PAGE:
Compare the People’s Climate March of 2014, which united 400,000 people behind a simple message while doing so little to protest that it was unnecessary for the authorities to make even a single arrest, with the Baltimore uprising of April 2015. Many praised the Climate March while deriding the rioting in Baltimore as irrational, unconscionable, and ineffective; yet the Climate March had little concrete impact, while the Baltimore riots compelled the chief prosecutor to bring almost unprecedented charges against police officers. You can bet if 400,000 people responded to climate change the way a couple thousand responded to the murder of Freddie Gray, the politicians would change their priorities.
The black bloc in Seattle at the 1999 WTO protests. This tactic, among the most controversial of its time—not least because the participants explicitly eschewed making demands—has spread among contemporary movements from Hong Kong to Chile and was essential during the 2020 uprising in the United States.
What might we learn, looking back at the movement against capitalist globalization, then?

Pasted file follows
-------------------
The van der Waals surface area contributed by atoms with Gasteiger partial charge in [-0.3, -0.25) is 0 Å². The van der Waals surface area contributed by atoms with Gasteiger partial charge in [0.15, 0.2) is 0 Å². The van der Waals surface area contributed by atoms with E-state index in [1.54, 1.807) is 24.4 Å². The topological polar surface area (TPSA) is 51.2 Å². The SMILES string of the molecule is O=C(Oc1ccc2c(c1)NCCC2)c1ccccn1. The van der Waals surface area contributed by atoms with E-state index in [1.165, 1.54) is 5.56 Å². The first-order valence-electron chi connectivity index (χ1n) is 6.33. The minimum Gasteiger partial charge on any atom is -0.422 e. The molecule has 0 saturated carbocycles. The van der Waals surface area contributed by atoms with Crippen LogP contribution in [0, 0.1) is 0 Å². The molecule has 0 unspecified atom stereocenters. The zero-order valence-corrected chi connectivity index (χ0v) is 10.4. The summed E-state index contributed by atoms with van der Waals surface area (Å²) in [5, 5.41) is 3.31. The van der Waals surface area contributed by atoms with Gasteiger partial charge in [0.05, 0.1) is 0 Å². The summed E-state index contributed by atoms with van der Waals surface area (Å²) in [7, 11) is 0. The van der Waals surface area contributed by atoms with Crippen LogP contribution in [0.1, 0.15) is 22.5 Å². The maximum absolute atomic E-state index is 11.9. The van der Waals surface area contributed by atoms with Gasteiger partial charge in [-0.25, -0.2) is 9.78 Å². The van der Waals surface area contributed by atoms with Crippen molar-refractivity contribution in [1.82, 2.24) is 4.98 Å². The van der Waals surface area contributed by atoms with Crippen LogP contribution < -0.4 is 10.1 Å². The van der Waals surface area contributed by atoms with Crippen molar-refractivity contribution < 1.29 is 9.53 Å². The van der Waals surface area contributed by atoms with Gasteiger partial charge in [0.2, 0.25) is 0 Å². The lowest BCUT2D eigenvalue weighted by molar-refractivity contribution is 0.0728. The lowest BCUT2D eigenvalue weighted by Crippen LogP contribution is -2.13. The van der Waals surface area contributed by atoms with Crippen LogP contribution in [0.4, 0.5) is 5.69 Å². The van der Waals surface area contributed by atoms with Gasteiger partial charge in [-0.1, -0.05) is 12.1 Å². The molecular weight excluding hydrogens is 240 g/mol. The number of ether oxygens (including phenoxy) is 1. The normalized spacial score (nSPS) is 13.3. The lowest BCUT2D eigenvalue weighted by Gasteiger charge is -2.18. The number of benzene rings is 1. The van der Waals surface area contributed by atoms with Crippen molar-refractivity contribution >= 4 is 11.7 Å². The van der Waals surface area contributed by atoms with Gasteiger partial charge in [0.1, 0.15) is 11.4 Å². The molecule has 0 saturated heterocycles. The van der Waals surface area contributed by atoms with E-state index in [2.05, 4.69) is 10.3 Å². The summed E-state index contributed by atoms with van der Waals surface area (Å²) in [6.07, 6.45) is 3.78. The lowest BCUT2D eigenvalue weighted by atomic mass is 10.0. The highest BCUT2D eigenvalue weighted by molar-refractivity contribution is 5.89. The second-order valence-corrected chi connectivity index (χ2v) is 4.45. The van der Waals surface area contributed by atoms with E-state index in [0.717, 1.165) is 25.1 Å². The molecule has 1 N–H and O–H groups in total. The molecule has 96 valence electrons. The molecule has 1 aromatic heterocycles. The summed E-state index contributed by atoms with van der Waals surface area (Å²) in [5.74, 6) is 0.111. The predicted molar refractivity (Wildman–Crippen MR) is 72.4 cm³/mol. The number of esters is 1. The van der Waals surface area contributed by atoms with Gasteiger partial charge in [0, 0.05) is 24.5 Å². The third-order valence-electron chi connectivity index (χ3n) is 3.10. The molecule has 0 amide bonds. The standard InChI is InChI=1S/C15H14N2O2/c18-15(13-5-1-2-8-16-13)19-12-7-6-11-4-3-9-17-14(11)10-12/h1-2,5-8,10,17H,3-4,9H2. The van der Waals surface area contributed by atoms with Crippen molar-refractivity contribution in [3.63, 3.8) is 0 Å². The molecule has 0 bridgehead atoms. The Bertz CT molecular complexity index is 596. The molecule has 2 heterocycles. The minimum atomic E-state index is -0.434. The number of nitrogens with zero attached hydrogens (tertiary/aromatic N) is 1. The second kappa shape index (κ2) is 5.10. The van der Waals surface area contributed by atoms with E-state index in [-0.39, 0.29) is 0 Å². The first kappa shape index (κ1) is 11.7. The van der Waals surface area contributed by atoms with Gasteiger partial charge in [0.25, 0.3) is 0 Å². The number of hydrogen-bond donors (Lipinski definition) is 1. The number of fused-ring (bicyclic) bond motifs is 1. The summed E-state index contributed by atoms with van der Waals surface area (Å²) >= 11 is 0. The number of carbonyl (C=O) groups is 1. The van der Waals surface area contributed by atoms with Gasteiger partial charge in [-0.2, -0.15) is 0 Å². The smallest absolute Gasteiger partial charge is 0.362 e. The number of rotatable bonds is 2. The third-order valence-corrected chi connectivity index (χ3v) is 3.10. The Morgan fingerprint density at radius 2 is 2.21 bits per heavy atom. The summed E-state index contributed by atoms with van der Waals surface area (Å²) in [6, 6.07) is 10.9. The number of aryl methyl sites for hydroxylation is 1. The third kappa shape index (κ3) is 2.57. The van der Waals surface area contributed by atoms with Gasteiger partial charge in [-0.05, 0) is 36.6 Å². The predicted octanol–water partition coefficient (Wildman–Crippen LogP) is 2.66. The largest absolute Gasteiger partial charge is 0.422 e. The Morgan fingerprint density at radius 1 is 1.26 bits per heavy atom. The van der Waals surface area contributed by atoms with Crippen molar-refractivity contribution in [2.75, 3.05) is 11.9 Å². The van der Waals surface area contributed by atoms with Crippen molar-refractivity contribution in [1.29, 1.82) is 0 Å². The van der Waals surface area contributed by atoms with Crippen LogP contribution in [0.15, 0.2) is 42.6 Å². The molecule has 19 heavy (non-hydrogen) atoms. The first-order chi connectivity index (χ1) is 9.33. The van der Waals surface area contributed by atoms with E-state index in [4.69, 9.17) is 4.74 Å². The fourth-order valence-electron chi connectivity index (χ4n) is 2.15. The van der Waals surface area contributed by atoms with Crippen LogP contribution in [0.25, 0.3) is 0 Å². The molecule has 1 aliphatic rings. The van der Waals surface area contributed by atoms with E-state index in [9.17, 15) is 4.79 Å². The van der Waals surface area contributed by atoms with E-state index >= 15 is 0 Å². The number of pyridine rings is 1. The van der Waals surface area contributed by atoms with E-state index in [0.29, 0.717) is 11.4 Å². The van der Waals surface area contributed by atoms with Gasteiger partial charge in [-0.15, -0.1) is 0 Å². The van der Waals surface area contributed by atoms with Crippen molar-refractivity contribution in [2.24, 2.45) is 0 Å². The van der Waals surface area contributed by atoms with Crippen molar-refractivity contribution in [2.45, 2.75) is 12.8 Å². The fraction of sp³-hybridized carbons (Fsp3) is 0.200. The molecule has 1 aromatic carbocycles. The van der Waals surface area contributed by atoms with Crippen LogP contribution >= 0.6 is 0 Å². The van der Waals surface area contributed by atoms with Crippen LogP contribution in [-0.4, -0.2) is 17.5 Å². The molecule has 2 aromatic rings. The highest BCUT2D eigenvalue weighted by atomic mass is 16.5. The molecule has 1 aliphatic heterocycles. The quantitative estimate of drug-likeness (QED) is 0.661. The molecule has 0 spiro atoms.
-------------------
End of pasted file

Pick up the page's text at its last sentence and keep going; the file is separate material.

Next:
First, let’s understand the movement in its proper historical context. At the time, the old 20th-century labor movements had been outflanked by the post-Fordist reorganization of the production process, which turned the entire world into a factory comprised of instantly replaceable parts. In response, while labor organizers fruitlessly attempted to hold the receding ground of their previous victories, the counter-globalization movement organized internationally on the basis of how capitalism impacts all of us, rather than simply seeking to defend the positions of particular laborers within the economy. This approach foreshadowed the success of the Occupy movement, which also began by addressing capitalism as a shared condition, rather than as an attempt to negotiate the terms for students, workers, or other specific demographics.